It is worth taking time to note the spiritual life that already existed in Elizabeth’s baby while still in his mother’s womb. It is not so much the teaching of this text as it is the presupposition of it, but it is no less important for that reason. John at six months in his mother’s womb (remember, in those days they reckoned pregnancy to last on average 10 months because they counted months by the moon) I say Elizabeth’s baby, slightly more than halfway through her pregnancy, is not a lifeless, impersonal fetus; not a blob of fetal tissue as pro-abortion folk are wont to describe the baby in the womb. John is already a human being, a spiritual person. He is susceptible to the influences of the Holy Spirit. It is joy we are told, that John the baby is feeling. You see how babies laugh and sometimes belly laugh when they are very, very young. They won’t remember that particular tickling you gave them and their laughing at it, but it is real laughter. It’s real joy that they experience. Infants are capable of joy! This is a very important text for our understanding of how vast multitudes of the children of Christian parents – far and away the largest group of Christians throughout Christian history – have come to faith. Like John, they were possessors of new life in Christ very early, perhaps already in their mother’s womb.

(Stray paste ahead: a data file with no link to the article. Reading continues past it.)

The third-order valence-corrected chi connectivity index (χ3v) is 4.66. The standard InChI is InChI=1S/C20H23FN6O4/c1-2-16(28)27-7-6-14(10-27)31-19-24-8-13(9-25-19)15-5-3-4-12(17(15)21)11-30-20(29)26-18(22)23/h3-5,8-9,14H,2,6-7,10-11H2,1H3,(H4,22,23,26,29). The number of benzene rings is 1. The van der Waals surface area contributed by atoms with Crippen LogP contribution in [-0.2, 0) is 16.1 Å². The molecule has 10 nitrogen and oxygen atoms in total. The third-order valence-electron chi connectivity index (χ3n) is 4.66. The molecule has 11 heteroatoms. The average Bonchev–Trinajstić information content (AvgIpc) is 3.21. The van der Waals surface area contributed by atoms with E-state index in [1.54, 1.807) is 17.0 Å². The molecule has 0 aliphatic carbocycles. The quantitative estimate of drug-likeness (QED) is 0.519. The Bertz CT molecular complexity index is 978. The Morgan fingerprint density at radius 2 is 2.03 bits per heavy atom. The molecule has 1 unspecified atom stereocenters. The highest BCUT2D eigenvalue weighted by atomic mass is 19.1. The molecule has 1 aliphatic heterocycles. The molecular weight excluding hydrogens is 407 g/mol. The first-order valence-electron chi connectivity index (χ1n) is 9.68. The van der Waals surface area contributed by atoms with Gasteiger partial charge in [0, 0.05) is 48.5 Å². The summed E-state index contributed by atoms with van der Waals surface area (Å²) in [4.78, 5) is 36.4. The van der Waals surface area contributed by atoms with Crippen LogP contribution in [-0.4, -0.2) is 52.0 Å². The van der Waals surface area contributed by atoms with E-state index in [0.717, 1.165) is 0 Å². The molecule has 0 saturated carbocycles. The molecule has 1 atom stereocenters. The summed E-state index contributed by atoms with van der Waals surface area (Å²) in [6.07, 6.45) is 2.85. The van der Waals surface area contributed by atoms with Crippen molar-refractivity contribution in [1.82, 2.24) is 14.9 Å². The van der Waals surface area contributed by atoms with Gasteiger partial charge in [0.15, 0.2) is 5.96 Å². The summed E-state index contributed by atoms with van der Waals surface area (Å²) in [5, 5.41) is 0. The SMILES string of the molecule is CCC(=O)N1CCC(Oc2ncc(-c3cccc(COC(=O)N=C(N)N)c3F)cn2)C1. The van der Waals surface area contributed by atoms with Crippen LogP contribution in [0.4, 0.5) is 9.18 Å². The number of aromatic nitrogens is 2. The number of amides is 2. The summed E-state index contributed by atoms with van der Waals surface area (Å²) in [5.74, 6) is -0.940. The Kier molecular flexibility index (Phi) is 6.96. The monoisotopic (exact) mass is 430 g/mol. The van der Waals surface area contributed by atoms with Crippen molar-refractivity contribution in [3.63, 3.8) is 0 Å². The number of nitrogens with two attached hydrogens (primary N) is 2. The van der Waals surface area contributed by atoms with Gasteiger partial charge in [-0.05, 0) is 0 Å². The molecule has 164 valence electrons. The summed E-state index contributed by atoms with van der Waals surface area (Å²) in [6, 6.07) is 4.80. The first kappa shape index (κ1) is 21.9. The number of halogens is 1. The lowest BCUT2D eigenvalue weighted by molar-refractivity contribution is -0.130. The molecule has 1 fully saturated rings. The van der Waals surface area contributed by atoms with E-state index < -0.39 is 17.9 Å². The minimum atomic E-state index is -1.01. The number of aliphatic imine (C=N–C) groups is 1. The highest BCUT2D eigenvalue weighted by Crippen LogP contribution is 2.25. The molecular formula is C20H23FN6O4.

The real difference between human beings, between the saved and the lost is, of course, the supernatural re-creative work of the Holy Spirit giving those who are being saved a new heart, a new nature. In John 3 Jesus famously said that no one can enter the kingdom of God unless he is born again and then goes on to describe the new birth as a secret work of the Holy Spirit. The Spirit of God can accomplish that new birth, that spiritual renewal, when and as he pleases and in the Bible and in the testimony of untold numbers of Christians through the ages, that work is often done at the headwaters of life. Faith may be present only in the seed, but the new birth has already occurred. Few Christian theologians have ever doubted that infants who die in infancy can be saved or that untold multitudes of people now in heaven lived but a very short time on earth. But to believe that absolutely requires that it be possible that God should accomplish a saving work in an infant even an infant in the womb. This statement about John leaping for joy in his mother’s womb is one of several magnificent demonstrations the Bible affords us of God’s saving work in infants. Indeed there is much in the Bible to suggest that it is a work the Holy Spirit regularly performs. In any case, what better demonstration can there be that salvation is all of grace and all of God than the fact that helpless infants possess it.